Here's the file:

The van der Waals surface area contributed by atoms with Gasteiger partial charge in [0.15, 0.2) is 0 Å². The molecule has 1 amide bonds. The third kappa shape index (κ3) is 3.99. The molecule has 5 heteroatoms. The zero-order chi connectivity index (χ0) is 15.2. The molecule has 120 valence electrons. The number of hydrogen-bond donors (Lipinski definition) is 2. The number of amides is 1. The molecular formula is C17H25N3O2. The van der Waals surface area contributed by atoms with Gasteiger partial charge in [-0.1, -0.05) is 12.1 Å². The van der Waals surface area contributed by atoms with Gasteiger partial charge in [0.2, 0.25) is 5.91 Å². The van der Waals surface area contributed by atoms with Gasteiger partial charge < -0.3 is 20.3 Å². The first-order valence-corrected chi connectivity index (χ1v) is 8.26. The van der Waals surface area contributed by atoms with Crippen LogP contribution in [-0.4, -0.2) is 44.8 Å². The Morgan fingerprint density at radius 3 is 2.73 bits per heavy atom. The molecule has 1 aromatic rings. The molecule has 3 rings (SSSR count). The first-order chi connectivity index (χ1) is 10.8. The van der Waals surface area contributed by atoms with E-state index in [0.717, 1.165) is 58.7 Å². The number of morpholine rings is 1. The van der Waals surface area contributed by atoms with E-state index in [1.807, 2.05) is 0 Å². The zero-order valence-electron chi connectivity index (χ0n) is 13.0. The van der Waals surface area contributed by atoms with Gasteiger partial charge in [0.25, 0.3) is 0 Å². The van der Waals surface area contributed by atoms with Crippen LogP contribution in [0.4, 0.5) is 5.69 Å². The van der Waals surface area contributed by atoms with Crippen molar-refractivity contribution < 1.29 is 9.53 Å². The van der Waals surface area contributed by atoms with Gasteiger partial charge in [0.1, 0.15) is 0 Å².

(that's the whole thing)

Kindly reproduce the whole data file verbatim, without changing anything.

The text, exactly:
The van der Waals surface area contributed by atoms with Gasteiger partial charge in [0.15, 0.2) is 0 Å². The molecule has 1 amide bonds. The third kappa shape index (κ3) is 3.99. The molecule has 5 heteroatoms. The zero-order chi connectivity index (χ0) is 15.2. The molecule has 120 valence electrons. The number of hydrogen-bond donors (Lipinski definition) is 2. The number of amides is 1. The molecular formula is C17H25N3O2. The van der Waals surface area contributed by atoms with Gasteiger partial charge in [-0.1, -0.05) is 12.1 Å². The van der Waals surface area contributed by atoms with Gasteiger partial charge in [0.2, 0.25) is 5.91 Å². The van der Waals surface area contributed by atoms with Gasteiger partial charge < -0.3 is 20.3 Å². The first-order valence-corrected chi connectivity index (χ1v) is 8.26. The van der Waals surface area contributed by atoms with Crippen LogP contribution in [-0.4, -0.2) is 44.8 Å². The Morgan fingerprint density at radius 3 is 2.73 bits per heavy atom. The molecule has 1 aromatic rings. The molecule has 3 rings (SSSR count). The first-order chi connectivity index (χ1) is 10.8. The van der Waals surface area contributed by atoms with E-state index in [0.717, 1.165) is 58.7 Å². The number of morpholine rings is 1. The van der Waals surface area contributed by atoms with E-state index in [1.807, 2.05) is 0 Å². The zero-order valence-electron chi connectivity index (χ0n) is 13.0. The van der Waals surface area contributed by atoms with Gasteiger partial charge in [0.25, 0.3) is 0 Å². The van der Waals surface area contributed by atoms with Crippen LogP contribution in [0.4, 0.5) is 5.69 Å². The van der Waals surface area contributed by atoms with Crippen molar-refractivity contribution < 1.29 is 9.53 Å². The van der Waals surface area contributed by atoms with Gasteiger partial charge in [0.1, 0.15) is 0 Å².